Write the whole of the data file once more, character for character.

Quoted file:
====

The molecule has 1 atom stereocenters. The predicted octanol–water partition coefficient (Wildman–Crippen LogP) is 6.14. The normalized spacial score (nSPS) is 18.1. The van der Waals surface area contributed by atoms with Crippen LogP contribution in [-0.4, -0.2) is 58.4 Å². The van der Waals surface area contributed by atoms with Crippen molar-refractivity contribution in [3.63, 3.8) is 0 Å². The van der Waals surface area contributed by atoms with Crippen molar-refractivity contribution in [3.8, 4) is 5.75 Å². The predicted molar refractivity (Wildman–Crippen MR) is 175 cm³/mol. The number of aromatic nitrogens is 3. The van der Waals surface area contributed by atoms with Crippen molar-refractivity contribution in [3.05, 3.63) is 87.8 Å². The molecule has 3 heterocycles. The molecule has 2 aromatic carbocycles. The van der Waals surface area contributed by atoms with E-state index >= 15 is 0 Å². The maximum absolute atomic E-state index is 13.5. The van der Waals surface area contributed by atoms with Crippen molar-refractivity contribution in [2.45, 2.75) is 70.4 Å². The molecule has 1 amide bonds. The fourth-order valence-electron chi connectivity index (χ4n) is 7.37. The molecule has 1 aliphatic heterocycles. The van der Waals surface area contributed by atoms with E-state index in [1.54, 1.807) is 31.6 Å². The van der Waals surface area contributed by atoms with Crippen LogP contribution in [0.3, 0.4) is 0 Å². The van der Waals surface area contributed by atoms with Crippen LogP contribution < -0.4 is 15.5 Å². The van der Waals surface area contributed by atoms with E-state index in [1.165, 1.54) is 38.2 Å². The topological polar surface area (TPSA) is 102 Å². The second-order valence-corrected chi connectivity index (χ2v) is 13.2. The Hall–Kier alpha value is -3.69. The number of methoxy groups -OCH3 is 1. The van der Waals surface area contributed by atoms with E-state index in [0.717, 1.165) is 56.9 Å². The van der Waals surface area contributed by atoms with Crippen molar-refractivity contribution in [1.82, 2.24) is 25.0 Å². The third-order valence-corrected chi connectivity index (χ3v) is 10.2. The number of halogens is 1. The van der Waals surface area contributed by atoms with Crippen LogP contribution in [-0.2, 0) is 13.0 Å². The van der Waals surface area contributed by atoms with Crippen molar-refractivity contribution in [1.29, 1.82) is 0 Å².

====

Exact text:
The molecule has 1 atom stereocenters. The predicted octanol–water partition coefficient (Wildman–Crippen LogP) is 6.14. The normalized spacial score (nSPS) is 18.1. The van der Waals surface area contributed by atoms with Crippen LogP contribution in [-0.4, -0.2) is 58.4 Å². The van der Waals surface area contributed by atoms with Crippen molar-refractivity contribution in [3.63, 3.8) is 0 Å². The van der Waals surface area contributed by atoms with Crippen molar-refractivity contribution in [3.8, 4) is 5.75 Å². The predicted molar refractivity (Wildman–Crippen MR) is 175 cm³/mol. The number of aromatic nitrogens is 3. The van der Waals surface area contributed by atoms with Crippen molar-refractivity contribution in [3.05, 3.63) is 87.8 Å². The molecule has 3 heterocycles. The molecule has 2 aromatic carbocycles. The van der Waals surface area contributed by atoms with E-state index >= 15 is 0 Å². The maximum absolute atomic E-state index is 13.5. The van der Waals surface area contributed by atoms with Crippen molar-refractivity contribution in [2.45, 2.75) is 70.4 Å². The molecule has 1 amide bonds. The fourth-order valence-electron chi connectivity index (χ4n) is 7.37. The molecule has 1 aliphatic heterocycles. The van der Waals surface area contributed by atoms with E-state index in [1.54, 1.807) is 31.6 Å². The van der Waals surface area contributed by atoms with Crippen LogP contribution in [0.3, 0.4) is 0 Å². The van der Waals surface area contributed by atoms with Crippen LogP contribution < -0.4 is 15.5 Å². The van der Waals surface area contributed by atoms with E-state index in [1.165, 1.54) is 38.2 Å². The topological polar surface area (TPSA) is 102 Å². The second-order valence-corrected chi connectivity index (χ2v) is 13.2. The Hall–Kier alpha value is -3.69. The number of methoxy groups -OCH3 is 1. The van der Waals surface area contributed by atoms with E-state index in [0.717, 1.165) is 56.9 Å². The van der Waals surface area contributed by atoms with Crippen molar-refractivity contribution in [1.82, 2.24) is 25.0 Å². The third-order valence-corrected chi connectivity index (χ3v) is 10.2. The number of halogens is 1. The van der Waals surface area contributed by atoms with Crippen LogP contribution in [-0.2, 0) is 13.0 Å². The van der Waals surface area contributed by atoms with Crippen molar-refractivity contribution in [1.29, 1.82) is 0 Å².